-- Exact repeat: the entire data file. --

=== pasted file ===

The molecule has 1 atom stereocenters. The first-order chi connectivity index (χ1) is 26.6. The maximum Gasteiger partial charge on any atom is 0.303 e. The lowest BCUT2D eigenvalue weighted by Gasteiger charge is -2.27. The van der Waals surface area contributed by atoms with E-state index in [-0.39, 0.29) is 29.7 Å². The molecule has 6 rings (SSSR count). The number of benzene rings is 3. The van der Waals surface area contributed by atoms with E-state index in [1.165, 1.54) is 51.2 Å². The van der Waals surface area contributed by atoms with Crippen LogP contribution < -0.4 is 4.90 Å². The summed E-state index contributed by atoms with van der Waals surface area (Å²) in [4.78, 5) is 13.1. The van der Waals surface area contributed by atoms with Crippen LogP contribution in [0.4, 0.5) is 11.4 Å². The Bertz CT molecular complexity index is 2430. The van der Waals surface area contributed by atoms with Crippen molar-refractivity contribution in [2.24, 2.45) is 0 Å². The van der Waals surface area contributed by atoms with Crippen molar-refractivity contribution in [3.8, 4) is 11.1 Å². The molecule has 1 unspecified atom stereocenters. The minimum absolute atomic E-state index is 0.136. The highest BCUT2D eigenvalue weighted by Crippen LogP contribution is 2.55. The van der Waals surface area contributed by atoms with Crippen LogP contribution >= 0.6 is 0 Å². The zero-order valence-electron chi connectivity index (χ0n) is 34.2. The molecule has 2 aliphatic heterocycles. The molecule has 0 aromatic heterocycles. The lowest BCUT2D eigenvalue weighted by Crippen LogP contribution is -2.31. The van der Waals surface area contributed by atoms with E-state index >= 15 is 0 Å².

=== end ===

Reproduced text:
The molecule has 1 atom stereocenters. The first-order chi connectivity index (χ1) is 26.6. The maximum Gasteiger partial charge on any atom is 0.303 e. The lowest BCUT2D eigenvalue weighted by Gasteiger charge is -2.27. The van der Waals surface area contributed by atoms with E-state index in [-0.39, 0.29) is 29.7 Å². The molecule has 6 rings (SSSR count). The number of benzene rings is 3. The van der Waals surface area contributed by atoms with E-state index in [1.165, 1.54) is 51.2 Å². The van der Waals surface area contributed by atoms with Crippen LogP contribution < -0.4 is 4.90 Å². The summed E-state index contributed by atoms with van der Waals surface area (Å²) in [4.78, 5) is 13.1. The van der Waals surface area contributed by atoms with Crippen LogP contribution in [0.4, 0.5) is 11.4 Å². The Bertz CT molecular complexity index is 2430. The van der Waals surface area contributed by atoms with Crippen molar-refractivity contribution in [2.24, 2.45) is 0 Å². The van der Waals surface area contributed by atoms with Crippen molar-refractivity contribution in [3.8, 4) is 11.1 Å². The molecule has 1 unspecified atom stereocenters. The minimum absolute atomic E-state index is 0.136. The highest BCUT2D eigenvalue weighted by Crippen LogP contribution is 2.55. The van der Waals surface area contributed by atoms with Crippen LogP contribution >= 0.6 is 0 Å². The zero-order valence-electron chi connectivity index (χ0n) is 34.2. The molecule has 2 aliphatic heterocycles. The molecule has 0 aromatic heterocycles. The lowest BCUT2D eigenvalue weighted by Crippen LogP contribution is -2.31. The van der Waals surface area contributed by atoms with E-state index >= 15 is 0 Å².